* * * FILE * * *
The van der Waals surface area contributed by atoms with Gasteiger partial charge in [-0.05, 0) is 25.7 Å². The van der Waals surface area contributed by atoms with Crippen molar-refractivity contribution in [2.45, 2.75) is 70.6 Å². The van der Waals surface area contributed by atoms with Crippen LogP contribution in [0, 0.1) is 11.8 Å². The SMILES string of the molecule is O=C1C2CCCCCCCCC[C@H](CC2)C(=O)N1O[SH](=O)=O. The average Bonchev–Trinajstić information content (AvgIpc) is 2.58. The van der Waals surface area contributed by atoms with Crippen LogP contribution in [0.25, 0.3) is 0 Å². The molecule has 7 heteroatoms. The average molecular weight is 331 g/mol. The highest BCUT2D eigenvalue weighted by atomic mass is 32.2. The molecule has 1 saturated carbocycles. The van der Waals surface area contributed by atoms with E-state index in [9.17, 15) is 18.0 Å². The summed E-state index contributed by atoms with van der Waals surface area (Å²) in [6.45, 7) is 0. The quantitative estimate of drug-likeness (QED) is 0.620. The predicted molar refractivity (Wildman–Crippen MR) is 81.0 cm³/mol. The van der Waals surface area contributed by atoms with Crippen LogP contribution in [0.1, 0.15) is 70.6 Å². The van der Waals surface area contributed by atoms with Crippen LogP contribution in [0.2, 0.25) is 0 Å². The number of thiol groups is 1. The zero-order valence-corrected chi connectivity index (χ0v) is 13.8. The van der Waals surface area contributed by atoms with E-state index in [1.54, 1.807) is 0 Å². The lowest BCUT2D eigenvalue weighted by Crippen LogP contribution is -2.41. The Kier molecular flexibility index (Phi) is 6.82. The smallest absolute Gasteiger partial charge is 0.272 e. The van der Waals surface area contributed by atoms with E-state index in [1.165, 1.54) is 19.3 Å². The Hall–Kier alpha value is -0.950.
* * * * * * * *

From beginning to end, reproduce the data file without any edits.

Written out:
The van der Waals surface area contributed by atoms with Gasteiger partial charge in [-0.05, 0) is 25.7 Å². The van der Waals surface area contributed by atoms with Crippen molar-refractivity contribution in [2.45, 2.75) is 70.6 Å². The van der Waals surface area contributed by atoms with Crippen LogP contribution in [0, 0.1) is 11.8 Å². The SMILES string of the molecule is O=C1C2CCCCCCCCC[C@H](CC2)C(=O)N1O[SH](=O)=O. The average Bonchev–Trinajstić information content (AvgIpc) is 2.58. The van der Waals surface area contributed by atoms with Crippen LogP contribution in [0.25, 0.3) is 0 Å². The molecule has 7 heteroatoms. The average molecular weight is 331 g/mol. The highest BCUT2D eigenvalue weighted by atomic mass is 32.2. The molecule has 1 saturated carbocycles. The van der Waals surface area contributed by atoms with E-state index in [9.17, 15) is 18.0 Å². The summed E-state index contributed by atoms with van der Waals surface area (Å²) in [6.45, 7) is 0. The quantitative estimate of drug-likeness (QED) is 0.620. The predicted molar refractivity (Wildman–Crippen MR) is 81.0 cm³/mol. The van der Waals surface area contributed by atoms with Crippen LogP contribution in [0.1, 0.15) is 70.6 Å². The van der Waals surface area contributed by atoms with Crippen LogP contribution in [0.2, 0.25) is 0 Å². The number of thiol groups is 1. The zero-order valence-corrected chi connectivity index (χ0v) is 13.8. The van der Waals surface area contributed by atoms with E-state index in [1.54, 1.807) is 0 Å². The lowest BCUT2D eigenvalue weighted by Crippen LogP contribution is -2.41. The Kier molecular flexibility index (Phi) is 6.82. The smallest absolute Gasteiger partial charge is 0.272 e. The van der Waals surface area contributed by atoms with E-state index in [1.165, 1.54) is 19.3 Å². The Hall–Kier alpha value is -0.950.